It isn’t easy managing a track meet or a road race.

At the Stockholm Marathon on Saturday (4th), men’s race leaders Felix Kirwa (KEN), Tesfaye Lencho Anbesa (ETH) and Merhawi Kesete (ERI) were at about the 30 km mark, when they continued to follow the lead car instead of motorcycles who were supposed to lead through a viaduct where automobiles are not allowed.

The mistake was recognized about a minute later and the trio had to backtrack and re-join the course, by which time they had lost the lead. But Kirwa surged again and won in 2:11:08, followed by Kesete (2:11:45) – both running about an extra 1,000 m – but Anbesa dropped out.

Race director David Fridell explained that the communications between the lead car, the motorcycles and the course marshals got fouled up. “We have to think further about how we ensure that the critical situations are not only double- and triple-checked in the future, but also quadruple-checked.”

On 30 April, Botswana’s 18-year-old Letsile Tebogo won the men’s 100 m on home soil at the Gaborone International, running 9.96 with a legal, +1.9 m/s wind to break the World U-20 Record of American Trayvon Bromell (9.97) from 2014.


World Athletics did not ratify the mark, citing Rule 31.7.3: which requires that a record application must include “In the case of a Track World Record where Fully Automatic Timing was in operation, the photo finish and zero control test images”

No zero control test images, a procedure to ensure that the timing system is functioning correctly prior to the race, so the mark was not approved. From the Botswana Weekend Post:

“In an interview, Oabona Theetso, the vice president of the [Botswana Athletics Association], said that the association is responsible for the technical issues that occurred during the event. He also noted that no one will be held accountable for the negative effects of the issue. ‘It’s a lesson learned, so we shall avoid repetition of such adversities going forward,’ Theetso noted.”

It’s not easy.

(Thanks to reader Brian Russell for the reminder on the record issues with Tebogo’s mark.)

● Cycling ● Three-time Tour de France winner Greg LeMond, 60, revealedI have been diagnosed with Chronic Myelogenous Leukemia. Fortunately, it is a type of cancer that is treatable, and it is a type of leukemia that is not life-threatening or debilitating.”

He found out about the diagnosis after feeling fatigued. “Following a series of tests and a bone marrow biopsy, which was completed last week, I received my formal diagnosis last Friday. My doctors at the University of Tennessee, with consultation from a team at the Mayo Clinic, have outlined a chemotherapy protocol which will begin this week.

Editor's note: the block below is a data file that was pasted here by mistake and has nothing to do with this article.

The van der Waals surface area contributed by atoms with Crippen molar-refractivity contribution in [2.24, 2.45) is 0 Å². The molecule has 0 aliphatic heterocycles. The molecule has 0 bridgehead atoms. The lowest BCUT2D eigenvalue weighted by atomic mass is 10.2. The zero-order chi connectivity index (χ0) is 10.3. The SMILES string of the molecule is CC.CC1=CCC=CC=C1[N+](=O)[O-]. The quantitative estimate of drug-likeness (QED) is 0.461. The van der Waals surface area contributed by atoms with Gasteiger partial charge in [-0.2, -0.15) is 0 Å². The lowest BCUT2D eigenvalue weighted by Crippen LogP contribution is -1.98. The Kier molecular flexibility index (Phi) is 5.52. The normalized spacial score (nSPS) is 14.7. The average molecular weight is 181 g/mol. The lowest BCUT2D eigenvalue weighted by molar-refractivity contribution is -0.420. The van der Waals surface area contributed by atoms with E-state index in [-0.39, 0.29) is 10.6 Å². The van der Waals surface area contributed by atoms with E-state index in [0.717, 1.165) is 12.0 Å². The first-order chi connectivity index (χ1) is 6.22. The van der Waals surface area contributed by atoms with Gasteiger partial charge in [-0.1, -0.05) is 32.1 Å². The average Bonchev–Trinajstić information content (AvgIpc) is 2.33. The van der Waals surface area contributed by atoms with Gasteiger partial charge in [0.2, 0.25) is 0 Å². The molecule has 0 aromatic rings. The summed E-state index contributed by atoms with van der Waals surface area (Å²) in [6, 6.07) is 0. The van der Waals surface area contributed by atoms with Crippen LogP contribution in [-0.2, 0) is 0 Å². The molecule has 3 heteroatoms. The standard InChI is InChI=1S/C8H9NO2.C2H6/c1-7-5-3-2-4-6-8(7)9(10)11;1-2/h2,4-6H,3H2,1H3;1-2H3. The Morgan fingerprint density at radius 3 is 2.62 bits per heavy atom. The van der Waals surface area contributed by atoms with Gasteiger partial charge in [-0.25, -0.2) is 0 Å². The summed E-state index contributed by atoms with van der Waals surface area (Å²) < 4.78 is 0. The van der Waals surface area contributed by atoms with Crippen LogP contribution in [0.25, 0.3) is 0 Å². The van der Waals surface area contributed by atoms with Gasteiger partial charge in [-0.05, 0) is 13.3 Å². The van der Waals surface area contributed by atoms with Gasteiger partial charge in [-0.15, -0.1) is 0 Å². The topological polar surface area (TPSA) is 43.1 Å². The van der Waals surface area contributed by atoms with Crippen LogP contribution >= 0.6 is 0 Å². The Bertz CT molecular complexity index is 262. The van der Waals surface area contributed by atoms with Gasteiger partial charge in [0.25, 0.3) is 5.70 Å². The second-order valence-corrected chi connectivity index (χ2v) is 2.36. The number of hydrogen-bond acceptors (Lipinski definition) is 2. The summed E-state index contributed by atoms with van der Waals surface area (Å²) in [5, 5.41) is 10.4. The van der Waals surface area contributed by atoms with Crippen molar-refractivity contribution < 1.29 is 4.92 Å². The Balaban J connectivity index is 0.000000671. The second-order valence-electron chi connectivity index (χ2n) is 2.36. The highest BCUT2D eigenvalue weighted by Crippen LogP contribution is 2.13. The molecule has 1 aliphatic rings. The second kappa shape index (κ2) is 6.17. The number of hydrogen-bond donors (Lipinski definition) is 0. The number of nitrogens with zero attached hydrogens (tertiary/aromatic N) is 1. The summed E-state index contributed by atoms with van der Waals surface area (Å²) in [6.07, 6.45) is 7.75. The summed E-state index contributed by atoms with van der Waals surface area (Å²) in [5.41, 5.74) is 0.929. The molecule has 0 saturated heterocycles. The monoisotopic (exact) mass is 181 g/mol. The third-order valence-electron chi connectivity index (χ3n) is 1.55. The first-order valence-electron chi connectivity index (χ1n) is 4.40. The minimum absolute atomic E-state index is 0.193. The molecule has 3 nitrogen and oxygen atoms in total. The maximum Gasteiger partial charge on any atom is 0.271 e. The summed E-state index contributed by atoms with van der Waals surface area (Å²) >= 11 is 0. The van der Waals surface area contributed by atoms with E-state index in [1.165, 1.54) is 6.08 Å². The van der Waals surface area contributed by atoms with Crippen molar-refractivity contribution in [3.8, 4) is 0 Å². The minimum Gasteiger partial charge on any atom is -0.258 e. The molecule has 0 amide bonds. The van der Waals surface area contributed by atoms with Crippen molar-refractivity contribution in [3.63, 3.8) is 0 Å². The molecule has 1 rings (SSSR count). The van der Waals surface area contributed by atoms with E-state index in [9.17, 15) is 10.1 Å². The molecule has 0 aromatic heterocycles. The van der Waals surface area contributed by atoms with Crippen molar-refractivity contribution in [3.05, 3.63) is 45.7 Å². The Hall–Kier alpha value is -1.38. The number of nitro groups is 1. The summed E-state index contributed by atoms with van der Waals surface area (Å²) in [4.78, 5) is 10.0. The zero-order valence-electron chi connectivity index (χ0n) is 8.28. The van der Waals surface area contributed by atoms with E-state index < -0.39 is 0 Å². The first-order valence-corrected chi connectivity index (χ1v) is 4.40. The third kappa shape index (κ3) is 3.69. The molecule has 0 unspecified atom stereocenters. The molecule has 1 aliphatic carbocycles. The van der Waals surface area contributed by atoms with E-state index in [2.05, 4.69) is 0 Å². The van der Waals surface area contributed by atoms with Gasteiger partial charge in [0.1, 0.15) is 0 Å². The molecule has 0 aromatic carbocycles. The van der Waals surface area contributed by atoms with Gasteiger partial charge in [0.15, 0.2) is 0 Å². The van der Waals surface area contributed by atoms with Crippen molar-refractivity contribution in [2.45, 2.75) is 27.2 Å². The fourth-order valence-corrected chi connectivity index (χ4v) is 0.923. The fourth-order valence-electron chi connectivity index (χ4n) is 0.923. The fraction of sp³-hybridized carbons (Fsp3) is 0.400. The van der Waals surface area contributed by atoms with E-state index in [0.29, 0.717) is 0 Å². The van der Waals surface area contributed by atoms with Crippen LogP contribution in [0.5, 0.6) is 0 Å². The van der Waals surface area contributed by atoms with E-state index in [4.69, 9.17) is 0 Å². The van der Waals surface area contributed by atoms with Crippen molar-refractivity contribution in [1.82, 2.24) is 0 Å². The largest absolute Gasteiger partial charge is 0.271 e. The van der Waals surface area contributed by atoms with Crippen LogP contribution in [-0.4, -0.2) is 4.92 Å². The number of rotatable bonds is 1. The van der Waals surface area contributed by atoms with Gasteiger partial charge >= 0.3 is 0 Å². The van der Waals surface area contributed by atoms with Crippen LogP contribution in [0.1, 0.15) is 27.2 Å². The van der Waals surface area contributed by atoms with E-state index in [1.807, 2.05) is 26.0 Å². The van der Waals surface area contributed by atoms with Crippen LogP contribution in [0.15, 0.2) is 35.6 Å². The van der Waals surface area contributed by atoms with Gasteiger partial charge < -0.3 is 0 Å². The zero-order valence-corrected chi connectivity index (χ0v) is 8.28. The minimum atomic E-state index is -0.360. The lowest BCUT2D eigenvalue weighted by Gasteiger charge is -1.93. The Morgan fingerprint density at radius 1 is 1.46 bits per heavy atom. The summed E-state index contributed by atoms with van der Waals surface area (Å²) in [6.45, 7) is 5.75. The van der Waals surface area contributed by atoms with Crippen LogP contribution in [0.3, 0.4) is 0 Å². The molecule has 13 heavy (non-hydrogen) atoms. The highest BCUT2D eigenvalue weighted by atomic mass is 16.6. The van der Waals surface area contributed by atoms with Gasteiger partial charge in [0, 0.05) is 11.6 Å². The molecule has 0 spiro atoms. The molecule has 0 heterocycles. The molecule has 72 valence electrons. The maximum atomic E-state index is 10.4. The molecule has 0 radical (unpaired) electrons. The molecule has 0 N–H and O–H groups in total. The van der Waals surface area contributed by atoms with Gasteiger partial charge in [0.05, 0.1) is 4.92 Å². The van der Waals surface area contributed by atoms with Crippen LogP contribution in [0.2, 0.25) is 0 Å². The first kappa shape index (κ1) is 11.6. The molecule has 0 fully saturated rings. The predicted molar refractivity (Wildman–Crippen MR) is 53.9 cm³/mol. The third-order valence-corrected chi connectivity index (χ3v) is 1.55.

“The long-term prognosis is very favorable. I am fortunate to have a great team of doctors and the full support of my family, friends and colleagues at LeMond Bicycles.”

LeMond was the first American to win the Tour, in 1986 and then again in 1989 and 1990. He remains the only official American winner after wins by Lance Armstrong and Floyd Landis were disallowed for doping.

● Football ● One of the shocking results of the weekend was that a game was not played.

Sunday’s Panama vs. Canada friendly in Vancouver was canceled two hours prior to kickoff as the Canadian men’s National Team refused to play in a continuing contract dispute with the Canada Soccer governing body.

Sound familiar? Yep, this is the northern sequel to the now-settled tug-of-war between U.S. Soccer and its men’s and women’s teams.

The Canadian men posted an open letter, noting the team’s historic qualification for its first FIFA World Cup since 1986, and asking “Where is the money?” Calling relations with the federation “strained for years,” the letter states, “It’s time we take a stand for the future of soccer in Canada.”

In specific, the team is asking for details of the federation’s marketing agreement with an outside firm, better sponsorship sales, an equal contract with the Canadian women’s team, 40% of the FIFA prize money for the upcoming World Cup and other items.

The Canadian women’s team is also in negotiations with the federation, since January, and objects to the men’s proposal of equivalent shares of FIFA’s World Cup payouts, since the women’s prize purse is much, much smaller. (The U.S. teams solved this issue by combining the men’s and women’s FIFA payments into a pool and taking an equivalent percentage; a gift by the men’s team to the women.)

So now the rift is out in the open and the next question is whether the Canadian men will show up for their CONCACAF Nations League games on 9 June vs. Curacao in Vancouver and 13 June at Honduras. Both sides say they are open to negotiating, but what about Canada’s preparation for its first World Cup in 36 years?

● Gymnastics ● The Federation Internationale de Gymnastique adopted a new, seven-page Code of Conductaimed at promoting a positive culture based on fundamental principles of integrity, respect, honesty and fairness in the sport of Gymnastics.”

FIG President Morinari Watanabe (JPN) explained: “We cannot change years of bad practice in the sport overnight. While in some parts of the world, new generations of practitioners, coaches and executives developed approaches based on respect and wellbeing, abusive training methods still prevail in some places, with the strong conviction that it is part of the path to success. That cannot prevent us as the governing body from setting up standards applicable everywhere, and by so doing, reminding everyone that they have rights, duties and responsibilities.”

The new Code covers everyone involved in a gymnastics event, right down to any accredited person or volunteer. Starting with a commitment to “Behave with courtesy and politeness,” there are 10 prohibitions that apply to all:

“● Refrain from unsportmanslike language or conduct.

● Strictly refrain from any behaviour that could constitute, encourage or incite any form of
harassment, violence, abuse or otherwise cause harm. This includes physical, sexual and
psychological misconduct.

“● Abstain from any bullying or abusive language or behaviour towards others in person,
electronically or on any social media platforms, whether in a private or public form.

“● Abstain from any kind of demonstration or political, religious or racial propaganda in any
Gymnastics competitions.

“● Proactively address abusive, bullying, manipulative or threatening language or behaviour and report any concerns of abuse or neglect of a Participant to the appropriate authorities

“● Uphold the highest principles of fair play on and off the training and competition field and accept the results of competition with dignity.

“● Refuse any bribes.